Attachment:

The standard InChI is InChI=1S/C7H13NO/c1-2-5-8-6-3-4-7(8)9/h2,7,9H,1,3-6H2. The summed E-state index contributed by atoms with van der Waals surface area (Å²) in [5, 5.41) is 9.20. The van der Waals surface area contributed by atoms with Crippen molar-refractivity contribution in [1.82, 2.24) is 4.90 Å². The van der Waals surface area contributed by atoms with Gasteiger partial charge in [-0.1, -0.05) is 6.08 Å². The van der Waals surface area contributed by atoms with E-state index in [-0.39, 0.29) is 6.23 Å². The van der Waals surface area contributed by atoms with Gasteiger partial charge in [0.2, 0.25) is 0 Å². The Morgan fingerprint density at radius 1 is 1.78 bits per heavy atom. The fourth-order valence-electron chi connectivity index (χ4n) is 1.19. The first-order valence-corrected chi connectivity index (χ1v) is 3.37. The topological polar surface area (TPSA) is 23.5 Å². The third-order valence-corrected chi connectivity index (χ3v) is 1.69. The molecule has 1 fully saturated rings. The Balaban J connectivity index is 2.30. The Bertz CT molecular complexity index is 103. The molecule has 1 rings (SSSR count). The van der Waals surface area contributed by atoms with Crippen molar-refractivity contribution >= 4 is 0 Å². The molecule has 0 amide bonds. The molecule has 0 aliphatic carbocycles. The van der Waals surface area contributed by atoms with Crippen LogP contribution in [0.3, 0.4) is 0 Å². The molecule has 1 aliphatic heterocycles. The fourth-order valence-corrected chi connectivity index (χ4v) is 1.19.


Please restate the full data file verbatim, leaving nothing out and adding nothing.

The standard InChI is InChI=1S/C7H13NO/c1-2-5-8-6-3-4-7(8)9/h2,7,9H,1,3-6H2. The summed E-state index contributed by atoms with van der Waals surface area (Å²) in [5, 5.41) is 9.20. The van der Waals surface area contributed by atoms with Crippen molar-refractivity contribution in [1.82, 2.24) is 4.90 Å². The van der Waals surface area contributed by atoms with Gasteiger partial charge in [-0.1, -0.05) is 6.08 Å². The van der Waals surface area contributed by atoms with E-state index in [-0.39, 0.29) is 6.23 Å². The van der Waals surface area contributed by atoms with Gasteiger partial charge in [0.2, 0.25) is 0 Å². The Morgan fingerprint density at radius 1 is 1.78 bits per heavy atom. The fourth-order valence-electron chi connectivity index (χ4n) is 1.19. The first-order valence-corrected chi connectivity index (χ1v) is 3.37. The topological polar surface area (TPSA) is 23.5 Å². The third-order valence-corrected chi connectivity index (χ3v) is 1.69. The molecule has 1 fully saturated rings. The Balaban J connectivity index is 2.30. The Bertz CT molecular complexity index is 103. The molecule has 1 rings (SSSR count). The van der Waals surface area contributed by atoms with Crippen molar-refractivity contribution >= 4 is 0 Å². The molecule has 0 amide bonds. The molecule has 0 aliphatic carbocycles. The van der Waals surface area contributed by atoms with Crippen LogP contribution in [0.3, 0.4) is 0 Å². The molecule has 1 aliphatic heterocycles. The fourth-order valence-corrected chi connectivity index (χ4v) is 1.19.